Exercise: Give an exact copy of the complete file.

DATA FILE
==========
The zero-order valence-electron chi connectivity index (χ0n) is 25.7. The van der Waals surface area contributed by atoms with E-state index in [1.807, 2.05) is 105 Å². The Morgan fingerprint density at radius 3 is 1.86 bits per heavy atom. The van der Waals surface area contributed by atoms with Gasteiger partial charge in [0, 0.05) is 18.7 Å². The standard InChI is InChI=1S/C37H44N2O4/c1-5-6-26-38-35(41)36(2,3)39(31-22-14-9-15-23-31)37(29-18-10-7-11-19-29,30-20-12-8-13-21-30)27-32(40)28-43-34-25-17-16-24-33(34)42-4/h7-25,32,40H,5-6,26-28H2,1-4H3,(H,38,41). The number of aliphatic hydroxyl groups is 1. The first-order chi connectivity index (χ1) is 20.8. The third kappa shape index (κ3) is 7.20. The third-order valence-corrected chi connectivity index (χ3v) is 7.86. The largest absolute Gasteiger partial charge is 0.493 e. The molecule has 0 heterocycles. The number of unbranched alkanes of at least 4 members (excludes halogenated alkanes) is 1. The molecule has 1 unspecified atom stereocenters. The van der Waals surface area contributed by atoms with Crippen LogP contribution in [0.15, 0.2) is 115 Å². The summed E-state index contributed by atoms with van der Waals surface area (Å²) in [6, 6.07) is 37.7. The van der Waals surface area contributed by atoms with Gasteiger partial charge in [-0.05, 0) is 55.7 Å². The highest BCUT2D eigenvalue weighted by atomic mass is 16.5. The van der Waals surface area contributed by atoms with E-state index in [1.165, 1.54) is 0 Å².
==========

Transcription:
The zero-order valence-electron chi connectivity index (χ0n) is 25.7. The van der Waals surface area contributed by atoms with E-state index in [1.807, 2.05) is 105 Å². The Morgan fingerprint density at radius 3 is 1.86 bits per heavy atom. The van der Waals surface area contributed by atoms with Gasteiger partial charge in [0, 0.05) is 18.7 Å². The standard InChI is InChI=1S/C37H44N2O4/c1-5-6-26-38-35(41)36(2,3)39(31-22-14-9-15-23-31)37(29-18-10-7-11-19-29,30-20-12-8-13-21-30)27-32(40)28-43-34-25-17-16-24-33(34)42-4/h7-25,32,40H,5-6,26-28H2,1-4H3,(H,38,41). The number of aliphatic hydroxyl groups is 1. The first-order chi connectivity index (χ1) is 20.8. The third kappa shape index (κ3) is 7.20. The third-order valence-corrected chi connectivity index (χ3v) is 7.86. The largest absolute Gasteiger partial charge is 0.493 e. The molecule has 0 heterocycles. The number of unbranched alkanes of at least 4 members (excludes halogenated alkanes) is 1. The molecule has 1 unspecified atom stereocenters. The van der Waals surface area contributed by atoms with Crippen LogP contribution in [0.15, 0.2) is 115 Å². The summed E-state index contributed by atoms with van der Waals surface area (Å²) in [6, 6.07) is 37.7. The van der Waals surface area contributed by atoms with Gasteiger partial charge in [-0.05, 0) is 55.7 Å². The highest BCUT2D eigenvalue weighted by atomic mass is 16.5. The van der Waals surface area contributed by atoms with E-state index in [1.165, 1.54) is 0 Å².